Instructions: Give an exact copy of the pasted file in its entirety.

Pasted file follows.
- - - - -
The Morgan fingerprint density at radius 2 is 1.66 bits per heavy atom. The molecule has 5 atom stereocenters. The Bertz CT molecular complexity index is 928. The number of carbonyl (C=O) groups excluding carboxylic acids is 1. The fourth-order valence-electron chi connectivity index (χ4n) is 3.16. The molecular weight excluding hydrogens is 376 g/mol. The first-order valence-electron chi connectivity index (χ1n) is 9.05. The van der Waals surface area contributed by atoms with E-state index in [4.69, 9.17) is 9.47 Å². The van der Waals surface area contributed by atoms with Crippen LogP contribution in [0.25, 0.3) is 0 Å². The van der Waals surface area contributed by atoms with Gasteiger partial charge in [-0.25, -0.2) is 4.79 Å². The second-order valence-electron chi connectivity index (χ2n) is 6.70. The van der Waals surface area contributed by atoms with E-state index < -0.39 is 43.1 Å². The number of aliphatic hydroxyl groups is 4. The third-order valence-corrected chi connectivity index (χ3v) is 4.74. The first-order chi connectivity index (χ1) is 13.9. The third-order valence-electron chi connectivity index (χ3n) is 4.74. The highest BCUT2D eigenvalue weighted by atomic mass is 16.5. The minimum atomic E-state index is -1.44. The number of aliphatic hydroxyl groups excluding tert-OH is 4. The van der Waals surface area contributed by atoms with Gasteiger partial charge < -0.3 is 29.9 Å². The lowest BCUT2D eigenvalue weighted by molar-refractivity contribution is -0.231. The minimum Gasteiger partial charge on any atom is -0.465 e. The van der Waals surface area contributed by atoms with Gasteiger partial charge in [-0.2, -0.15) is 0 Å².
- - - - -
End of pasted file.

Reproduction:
The Morgan fingerprint density at radius 2 is 1.66 bits per heavy atom. The molecule has 5 atom stereocenters. The Bertz CT molecular complexity index is 928. The number of carbonyl (C=O) groups excluding carboxylic acids is 1. The fourth-order valence-electron chi connectivity index (χ4n) is 3.16. The molecular weight excluding hydrogens is 376 g/mol. The first-order valence-electron chi connectivity index (χ1n) is 9.05. The van der Waals surface area contributed by atoms with E-state index in [4.69, 9.17) is 9.47 Å². The van der Waals surface area contributed by atoms with Crippen LogP contribution in [0.25, 0.3) is 0 Å². The van der Waals surface area contributed by atoms with Gasteiger partial charge in [-0.25, -0.2) is 4.79 Å². The second-order valence-electron chi connectivity index (χ2n) is 6.70. The van der Waals surface area contributed by atoms with E-state index < -0.39 is 43.1 Å². The number of aliphatic hydroxyl groups is 4. The third-order valence-corrected chi connectivity index (χ3v) is 4.74. The first-order chi connectivity index (χ1) is 13.9. The third-order valence-electron chi connectivity index (χ3n) is 4.74. The highest BCUT2D eigenvalue weighted by atomic mass is 16.5. The minimum atomic E-state index is -1.44. The number of aliphatic hydroxyl groups excluding tert-OH is 4. The van der Waals surface area contributed by atoms with Gasteiger partial charge < -0.3 is 29.9 Å². The lowest BCUT2D eigenvalue weighted by molar-refractivity contribution is -0.231. The minimum Gasteiger partial charge on any atom is -0.465 e. The van der Waals surface area contributed by atoms with Gasteiger partial charge in [-0.2, -0.15) is 0 Å².